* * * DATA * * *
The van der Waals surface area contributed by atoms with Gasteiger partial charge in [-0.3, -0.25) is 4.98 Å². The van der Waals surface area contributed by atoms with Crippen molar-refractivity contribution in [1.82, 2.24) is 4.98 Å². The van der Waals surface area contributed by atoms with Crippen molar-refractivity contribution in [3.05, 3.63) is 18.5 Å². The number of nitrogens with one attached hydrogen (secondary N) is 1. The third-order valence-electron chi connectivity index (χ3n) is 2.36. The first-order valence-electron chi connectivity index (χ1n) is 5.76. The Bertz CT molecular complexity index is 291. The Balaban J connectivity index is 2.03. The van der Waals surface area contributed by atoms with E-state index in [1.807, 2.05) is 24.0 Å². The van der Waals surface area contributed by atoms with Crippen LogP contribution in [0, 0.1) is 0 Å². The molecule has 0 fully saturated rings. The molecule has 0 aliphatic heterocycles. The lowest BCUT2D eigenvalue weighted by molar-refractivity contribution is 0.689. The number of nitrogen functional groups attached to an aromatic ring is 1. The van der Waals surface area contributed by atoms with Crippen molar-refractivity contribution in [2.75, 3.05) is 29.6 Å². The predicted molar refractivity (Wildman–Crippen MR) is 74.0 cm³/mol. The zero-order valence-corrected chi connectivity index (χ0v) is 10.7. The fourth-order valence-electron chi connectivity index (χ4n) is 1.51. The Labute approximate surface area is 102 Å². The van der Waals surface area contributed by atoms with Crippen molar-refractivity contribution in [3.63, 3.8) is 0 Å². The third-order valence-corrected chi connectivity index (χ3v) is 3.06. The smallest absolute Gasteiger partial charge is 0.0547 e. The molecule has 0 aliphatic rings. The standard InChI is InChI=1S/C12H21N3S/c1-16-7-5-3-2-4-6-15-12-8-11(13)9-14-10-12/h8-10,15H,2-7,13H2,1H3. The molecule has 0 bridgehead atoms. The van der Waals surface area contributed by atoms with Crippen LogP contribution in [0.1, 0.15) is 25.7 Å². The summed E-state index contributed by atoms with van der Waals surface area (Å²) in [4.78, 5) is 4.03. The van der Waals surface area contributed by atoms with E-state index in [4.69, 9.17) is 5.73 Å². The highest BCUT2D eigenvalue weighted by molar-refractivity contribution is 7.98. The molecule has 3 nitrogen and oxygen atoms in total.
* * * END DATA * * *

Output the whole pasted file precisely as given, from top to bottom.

The van der Waals surface area contributed by atoms with Gasteiger partial charge in [-0.3, -0.25) is 4.98 Å². The van der Waals surface area contributed by atoms with Crippen molar-refractivity contribution in [1.82, 2.24) is 4.98 Å². The van der Waals surface area contributed by atoms with Crippen molar-refractivity contribution in [3.05, 3.63) is 18.5 Å². The number of nitrogens with one attached hydrogen (secondary N) is 1. The third-order valence-electron chi connectivity index (χ3n) is 2.36. The first-order valence-electron chi connectivity index (χ1n) is 5.76. The Bertz CT molecular complexity index is 291. The Balaban J connectivity index is 2.03. The van der Waals surface area contributed by atoms with E-state index in [1.807, 2.05) is 24.0 Å². The van der Waals surface area contributed by atoms with Crippen LogP contribution in [0, 0.1) is 0 Å². The molecule has 0 fully saturated rings. The molecule has 0 aliphatic heterocycles. The lowest BCUT2D eigenvalue weighted by molar-refractivity contribution is 0.689. The number of nitrogen functional groups attached to an aromatic ring is 1. The van der Waals surface area contributed by atoms with Crippen molar-refractivity contribution in [2.75, 3.05) is 29.6 Å². The predicted molar refractivity (Wildman–Crippen MR) is 74.0 cm³/mol. The zero-order valence-corrected chi connectivity index (χ0v) is 10.7. The fourth-order valence-electron chi connectivity index (χ4n) is 1.51. The Labute approximate surface area is 102 Å². The van der Waals surface area contributed by atoms with Crippen molar-refractivity contribution in [3.63, 3.8) is 0 Å². The third-order valence-corrected chi connectivity index (χ3v) is 3.06. The smallest absolute Gasteiger partial charge is 0.0547 e. The molecule has 0 aliphatic rings. The standard InChI is InChI=1S/C12H21N3S/c1-16-7-5-3-2-4-6-15-12-8-11(13)9-14-10-12/h8-10,15H,2-7,13H2,1H3. The molecule has 0 bridgehead atoms. The van der Waals surface area contributed by atoms with Crippen LogP contribution in [0.1, 0.15) is 25.7 Å². The summed E-state index contributed by atoms with van der Waals surface area (Å²) in [4.78, 5) is 4.03. The van der Waals surface area contributed by atoms with E-state index in [4.69, 9.17) is 5.73 Å². The highest BCUT2D eigenvalue weighted by molar-refractivity contribution is 7.98. The molecule has 3 nitrogen and oxygen atoms in total.